Simple. Only the authoritative server matters.
I can set up DNS for google.com on my servers at home, and make it look like google, and fiddle with it all day long, redirect and capture traffic from my kids, etc. etc., but as long as clients are actually asking the root servers for the authority for the zone, it won't matter what I have set up...because the authoritative server determines this, and will return the correct address records back to the client.
Yes, you could create poisoned DNS entries and all that, but sooner or later, the TTL on those entries will expire, and unless you can directly control the client's resolver address, the client will run out to the root servers, the root servers will point them to the correct server (the authoritative server), and the jig's up. Even if you use another DNS service, that service will sooner or later cache the correct entries.
In the case of company B in your example, you can set up the records all you want. Unless clients query that server, it won't matter. If they do query it directly, then that's another matter, but even that won't last forever, and when the TTL expires, the DNS dance will happen all over again...directing them to the correct server.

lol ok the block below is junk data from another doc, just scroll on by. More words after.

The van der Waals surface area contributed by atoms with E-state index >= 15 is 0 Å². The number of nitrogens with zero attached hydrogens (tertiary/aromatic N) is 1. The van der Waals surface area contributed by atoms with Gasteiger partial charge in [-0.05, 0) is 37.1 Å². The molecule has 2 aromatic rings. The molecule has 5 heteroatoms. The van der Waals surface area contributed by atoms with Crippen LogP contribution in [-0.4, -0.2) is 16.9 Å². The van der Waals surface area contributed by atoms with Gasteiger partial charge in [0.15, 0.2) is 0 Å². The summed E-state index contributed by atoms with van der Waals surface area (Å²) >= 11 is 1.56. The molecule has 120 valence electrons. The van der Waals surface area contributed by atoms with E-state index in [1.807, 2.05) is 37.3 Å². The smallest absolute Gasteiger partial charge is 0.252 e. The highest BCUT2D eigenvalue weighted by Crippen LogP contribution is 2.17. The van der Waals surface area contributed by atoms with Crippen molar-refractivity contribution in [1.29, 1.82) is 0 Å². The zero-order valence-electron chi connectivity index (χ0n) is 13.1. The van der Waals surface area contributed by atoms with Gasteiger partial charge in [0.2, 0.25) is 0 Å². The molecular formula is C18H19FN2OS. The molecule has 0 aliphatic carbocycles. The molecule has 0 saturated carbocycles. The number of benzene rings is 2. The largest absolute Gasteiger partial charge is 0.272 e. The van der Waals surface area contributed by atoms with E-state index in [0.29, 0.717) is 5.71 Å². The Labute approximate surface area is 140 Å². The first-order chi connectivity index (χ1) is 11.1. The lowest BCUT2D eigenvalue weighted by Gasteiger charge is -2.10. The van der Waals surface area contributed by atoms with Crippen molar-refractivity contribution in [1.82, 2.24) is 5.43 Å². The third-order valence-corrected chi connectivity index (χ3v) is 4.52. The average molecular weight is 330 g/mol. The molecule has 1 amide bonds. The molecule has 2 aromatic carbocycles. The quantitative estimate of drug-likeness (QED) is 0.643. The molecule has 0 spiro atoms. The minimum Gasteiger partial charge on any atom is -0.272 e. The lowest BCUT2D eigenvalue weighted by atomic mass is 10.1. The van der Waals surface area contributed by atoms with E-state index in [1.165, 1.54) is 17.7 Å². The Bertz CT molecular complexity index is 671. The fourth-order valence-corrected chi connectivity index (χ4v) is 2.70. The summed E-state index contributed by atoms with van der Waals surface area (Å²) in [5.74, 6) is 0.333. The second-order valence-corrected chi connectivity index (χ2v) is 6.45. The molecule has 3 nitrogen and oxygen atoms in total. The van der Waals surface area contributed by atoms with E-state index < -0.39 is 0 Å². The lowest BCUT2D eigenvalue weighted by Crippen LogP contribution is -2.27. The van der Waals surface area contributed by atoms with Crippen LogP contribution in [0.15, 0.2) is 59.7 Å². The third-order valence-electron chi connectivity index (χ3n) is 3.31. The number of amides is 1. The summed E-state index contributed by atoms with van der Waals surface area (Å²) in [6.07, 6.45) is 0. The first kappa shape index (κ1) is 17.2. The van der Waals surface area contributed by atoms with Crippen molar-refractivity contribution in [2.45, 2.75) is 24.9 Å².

The key here is the DNS server registered with the root. Whatever the root thinks is the IP address of the server(s) that are authoritative for your domain, well, that's where people will go to get answers. If you are concerned about someone hijacking the domain name while "in transit", that's something best resolved by using the tools provided by the DNS service to transfer the domain over. They will handle all of that for you. When they do, they will set up their service as the authority for your zone with the root servers.
If you are concerned about someone trying to register the domain again, then DNS is fundamentally horked, and the internet is borken (not broken, but BORKened). It just doesn't happen that way.